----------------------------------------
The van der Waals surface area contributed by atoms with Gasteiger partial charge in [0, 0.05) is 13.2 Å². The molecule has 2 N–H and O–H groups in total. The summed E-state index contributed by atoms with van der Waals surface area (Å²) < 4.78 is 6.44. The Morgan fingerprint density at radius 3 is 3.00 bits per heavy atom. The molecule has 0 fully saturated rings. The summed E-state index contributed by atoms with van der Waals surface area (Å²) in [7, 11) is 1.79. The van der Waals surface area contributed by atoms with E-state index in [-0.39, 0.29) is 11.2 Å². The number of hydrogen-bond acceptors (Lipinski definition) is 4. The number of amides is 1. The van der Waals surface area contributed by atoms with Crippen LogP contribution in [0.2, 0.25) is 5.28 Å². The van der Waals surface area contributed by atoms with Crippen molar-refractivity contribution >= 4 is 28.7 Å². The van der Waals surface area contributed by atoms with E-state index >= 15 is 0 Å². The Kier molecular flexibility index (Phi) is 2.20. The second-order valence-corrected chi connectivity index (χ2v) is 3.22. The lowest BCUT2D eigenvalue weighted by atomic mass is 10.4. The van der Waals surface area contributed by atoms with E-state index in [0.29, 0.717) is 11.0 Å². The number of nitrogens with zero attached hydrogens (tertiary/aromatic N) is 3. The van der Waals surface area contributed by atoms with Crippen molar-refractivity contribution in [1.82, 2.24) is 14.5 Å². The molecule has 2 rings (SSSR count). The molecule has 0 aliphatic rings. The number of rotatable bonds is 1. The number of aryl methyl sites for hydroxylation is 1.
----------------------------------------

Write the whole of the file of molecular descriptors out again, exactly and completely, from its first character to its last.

The van der Waals surface area contributed by atoms with Gasteiger partial charge in [0, 0.05) is 13.2 Å². The molecule has 2 N–H and O–H groups in total. The summed E-state index contributed by atoms with van der Waals surface area (Å²) < 4.78 is 6.44. The Morgan fingerprint density at radius 3 is 3.00 bits per heavy atom. The molecule has 0 fully saturated rings. The summed E-state index contributed by atoms with van der Waals surface area (Å²) in [7, 11) is 1.79. The van der Waals surface area contributed by atoms with E-state index in [-0.39, 0.29) is 11.2 Å². The number of hydrogen-bond acceptors (Lipinski definition) is 4. The number of amides is 1. The van der Waals surface area contributed by atoms with Crippen LogP contribution in [0.2, 0.25) is 5.28 Å². The van der Waals surface area contributed by atoms with Crippen molar-refractivity contribution >= 4 is 28.7 Å². The van der Waals surface area contributed by atoms with E-state index >= 15 is 0 Å². The Kier molecular flexibility index (Phi) is 2.20. The second-order valence-corrected chi connectivity index (χ2v) is 3.22. The lowest BCUT2D eigenvalue weighted by atomic mass is 10.4. The van der Waals surface area contributed by atoms with E-state index in [0.29, 0.717) is 11.0 Å². The number of nitrogens with zero attached hydrogens (tertiary/aromatic N) is 3. The van der Waals surface area contributed by atoms with Crippen molar-refractivity contribution in [1.82, 2.24) is 14.5 Å². The molecule has 2 rings (SSSR count). The molecule has 0 aliphatic rings. The number of rotatable bonds is 1. The number of aryl methyl sites for hydroxylation is 1.